The website i've chosen to analyse belongs to the National Association of Colored Women's Clubs (NACWC), and has been an active organisation for African American women since 1896. It promotes the joining of forces to ensure a rise from current positions for all; effectively recognising and uniting all African American women as one and the same, and ensuring the development of them all for future generations.
There is a big emphasis on uplifting the way of life for all Americans by raising the moral standards of their entire race, and the promotion and protection of their rights. It states, 'We, the colored women of the United States of America, stand united for service to humanity,' and encourages anyone of this sex and race to unite with the association and help 'obtain for African American women the opportunity of reaching the highest levels in all fields of human endeavor.'
It considers one African American woman's struggles as belonging to all of them, and by joining this organisation you can hope to rise above your current situation in life with the help of like-minded people from assorted situations. In this respect, having decided this is your common held identity, you are gaining a huge store of knowledge relevant to your racial and gender history, support in your future endeavours and an undeniable unity with people of commonly held goals, worries and aspirations.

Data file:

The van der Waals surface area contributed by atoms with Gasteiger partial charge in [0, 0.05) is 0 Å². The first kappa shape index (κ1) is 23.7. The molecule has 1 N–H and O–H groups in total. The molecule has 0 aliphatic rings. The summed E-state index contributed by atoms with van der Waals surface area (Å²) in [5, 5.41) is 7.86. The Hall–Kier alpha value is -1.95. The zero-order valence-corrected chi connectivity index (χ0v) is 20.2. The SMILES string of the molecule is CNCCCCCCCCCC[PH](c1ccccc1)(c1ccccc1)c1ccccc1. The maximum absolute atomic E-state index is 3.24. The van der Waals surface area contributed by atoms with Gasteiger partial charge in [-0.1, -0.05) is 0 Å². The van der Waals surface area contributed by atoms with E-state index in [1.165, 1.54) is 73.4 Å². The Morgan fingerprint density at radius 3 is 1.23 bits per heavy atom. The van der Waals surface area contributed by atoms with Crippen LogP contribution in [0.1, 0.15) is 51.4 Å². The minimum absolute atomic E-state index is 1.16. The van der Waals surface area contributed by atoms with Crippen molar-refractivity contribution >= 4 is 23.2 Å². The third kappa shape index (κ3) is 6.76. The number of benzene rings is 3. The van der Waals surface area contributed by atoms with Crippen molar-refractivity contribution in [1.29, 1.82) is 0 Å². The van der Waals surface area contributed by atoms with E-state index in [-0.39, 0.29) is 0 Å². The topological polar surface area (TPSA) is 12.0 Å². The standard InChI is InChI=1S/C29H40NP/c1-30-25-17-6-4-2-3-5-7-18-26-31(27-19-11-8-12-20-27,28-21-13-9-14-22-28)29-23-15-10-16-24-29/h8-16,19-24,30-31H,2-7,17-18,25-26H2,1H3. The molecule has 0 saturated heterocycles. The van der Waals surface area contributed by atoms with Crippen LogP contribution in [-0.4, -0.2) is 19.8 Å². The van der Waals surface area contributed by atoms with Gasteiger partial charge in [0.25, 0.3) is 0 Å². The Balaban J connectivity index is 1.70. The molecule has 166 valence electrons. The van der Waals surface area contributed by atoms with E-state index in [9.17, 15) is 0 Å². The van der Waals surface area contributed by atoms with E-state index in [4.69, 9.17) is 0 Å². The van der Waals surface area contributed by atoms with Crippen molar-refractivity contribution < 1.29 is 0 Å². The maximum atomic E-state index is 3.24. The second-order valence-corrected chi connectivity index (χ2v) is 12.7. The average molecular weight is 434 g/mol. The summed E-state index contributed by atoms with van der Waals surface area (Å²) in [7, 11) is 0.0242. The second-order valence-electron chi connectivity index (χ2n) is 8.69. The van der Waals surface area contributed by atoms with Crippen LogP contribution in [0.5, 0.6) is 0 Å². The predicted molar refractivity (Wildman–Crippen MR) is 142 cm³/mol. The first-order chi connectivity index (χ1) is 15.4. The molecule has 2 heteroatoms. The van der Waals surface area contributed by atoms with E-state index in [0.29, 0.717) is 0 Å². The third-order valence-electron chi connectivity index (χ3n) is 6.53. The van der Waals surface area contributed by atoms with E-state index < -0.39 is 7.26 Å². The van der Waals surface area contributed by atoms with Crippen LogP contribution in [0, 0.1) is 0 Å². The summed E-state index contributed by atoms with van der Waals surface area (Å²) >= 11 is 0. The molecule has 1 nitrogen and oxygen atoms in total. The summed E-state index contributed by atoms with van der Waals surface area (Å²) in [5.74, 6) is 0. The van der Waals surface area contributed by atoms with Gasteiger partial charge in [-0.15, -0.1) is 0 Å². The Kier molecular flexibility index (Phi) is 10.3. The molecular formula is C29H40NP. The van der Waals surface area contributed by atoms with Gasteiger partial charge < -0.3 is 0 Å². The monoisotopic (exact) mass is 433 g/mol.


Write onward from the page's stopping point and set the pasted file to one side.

Although some could argue at a loss of individuality by finding such a large commonality to define yourself by; in gaining an identity this way, as an African American woman, you are obtaining a lifetime of security and the unique benefits associated with the organisation. It would be very tempting for any individual, especially an American who strives for a sense of belonging, to subscribe to the ideals of an organisation such as this, in order to feel a part of the bigger picture.
A particularly interesting aspect of this website is the individual freedom it gives you to form your own local group for African American women, yet still be a part of the main organisation. It gives explicit information on how to do so, and encourages responsibility with its variety of required figureheads - critically involving as many people as possible. In this way, individuals will be made to feel important and crucial to others within their common held identity. Giving them not only an identity, but something important with which to do with it.
Membership costs seem to be kept generally low to allow most people to enter, and a milestone of successes for African American women takes pride of place on their 'who we are' tab. Their events and programs are well advertised, and the general feel is that of immense pride. That by recognising yourself as an African American woman you should be proud of your identity and revel in all of the progress and accomplishments your gender and race has made throughout history. In such a way, that by finding your identity you have found your place within the world and accepted your past.
The website's motto of 'lifting as we climb' seems a very accurate description of what being a member of this society entails, and by advocating the African American woman in such a light, the importance of identifying yourself seems all the more important.